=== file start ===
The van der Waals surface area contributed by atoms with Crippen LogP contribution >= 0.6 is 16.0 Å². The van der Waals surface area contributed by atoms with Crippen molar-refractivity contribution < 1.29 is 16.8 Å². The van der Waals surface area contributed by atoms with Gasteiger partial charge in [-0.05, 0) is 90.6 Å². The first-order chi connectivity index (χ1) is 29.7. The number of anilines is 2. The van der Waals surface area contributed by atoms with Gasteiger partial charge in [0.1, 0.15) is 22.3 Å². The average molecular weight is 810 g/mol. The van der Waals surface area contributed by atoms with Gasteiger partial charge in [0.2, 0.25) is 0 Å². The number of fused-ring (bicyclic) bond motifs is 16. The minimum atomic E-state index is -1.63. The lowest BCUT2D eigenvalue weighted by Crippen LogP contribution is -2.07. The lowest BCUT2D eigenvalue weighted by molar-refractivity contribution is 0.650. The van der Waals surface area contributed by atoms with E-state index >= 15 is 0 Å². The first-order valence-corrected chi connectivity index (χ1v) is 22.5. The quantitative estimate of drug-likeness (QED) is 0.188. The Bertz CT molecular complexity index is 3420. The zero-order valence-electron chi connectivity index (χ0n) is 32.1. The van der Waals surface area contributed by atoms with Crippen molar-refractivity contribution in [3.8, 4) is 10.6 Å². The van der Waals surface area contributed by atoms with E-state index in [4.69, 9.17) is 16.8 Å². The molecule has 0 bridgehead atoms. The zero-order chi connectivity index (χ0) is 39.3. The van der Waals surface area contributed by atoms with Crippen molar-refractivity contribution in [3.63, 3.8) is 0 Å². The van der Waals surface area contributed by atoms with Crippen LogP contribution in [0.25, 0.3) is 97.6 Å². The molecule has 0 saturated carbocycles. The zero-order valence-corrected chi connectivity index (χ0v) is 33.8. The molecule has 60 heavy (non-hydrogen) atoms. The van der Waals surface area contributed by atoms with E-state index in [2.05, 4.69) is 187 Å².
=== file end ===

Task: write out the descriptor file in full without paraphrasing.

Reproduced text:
The van der Waals surface area contributed by atoms with Crippen LogP contribution >= 0.6 is 16.0 Å². The van der Waals surface area contributed by atoms with Crippen molar-refractivity contribution < 1.29 is 16.8 Å². The van der Waals surface area contributed by atoms with Gasteiger partial charge in [-0.05, 0) is 90.6 Å². The first-order chi connectivity index (χ1) is 29.7. The number of anilines is 2. The van der Waals surface area contributed by atoms with Gasteiger partial charge in [0.1, 0.15) is 22.3 Å². The average molecular weight is 810 g/mol. The van der Waals surface area contributed by atoms with Gasteiger partial charge in [0.2, 0.25) is 0 Å². The number of fused-ring (bicyclic) bond motifs is 16. The minimum atomic E-state index is -1.63. The lowest BCUT2D eigenvalue weighted by Crippen LogP contribution is -2.07. The lowest BCUT2D eigenvalue weighted by molar-refractivity contribution is 0.650. The van der Waals surface area contributed by atoms with E-state index >= 15 is 0 Å². The first-order valence-corrected chi connectivity index (χ1v) is 22.5. The quantitative estimate of drug-likeness (QED) is 0.188. The Bertz CT molecular complexity index is 3420. The zero-order valence-electron chi connectivity index (χ0n) is 32.1. The van der Waals surface area contributed by atoms with Crippen molar-refractivity contribution in [3.8, 4) is 10.6 Å². The van der Waals surface area contributed by atoms with E-state index in [4.69, 9.17) is 16.8 Å². The molecule has 0 bridgehead atoms. The zero-order chi connectivity index (χ0) is 39.3. The van der Waals surface area contributed by atoms with Crippen molar-refractivity contribution in [3.63, 3.8) is 0 Å². The van der Waals surface area contributed by atoms with Crippen LogP contribution in [0.25, 0.3) is 97.6 Å². The molecule has 0 saturated carbocycles. The zero-order valence-corrected chi connectivity index (χ0v) is 33.8. The molecule has 60 heavy (non-hydrogen) atoms. The van der Waals surface area contributed by atoms with E-state index in [2.05, 4.69) is 187 Å².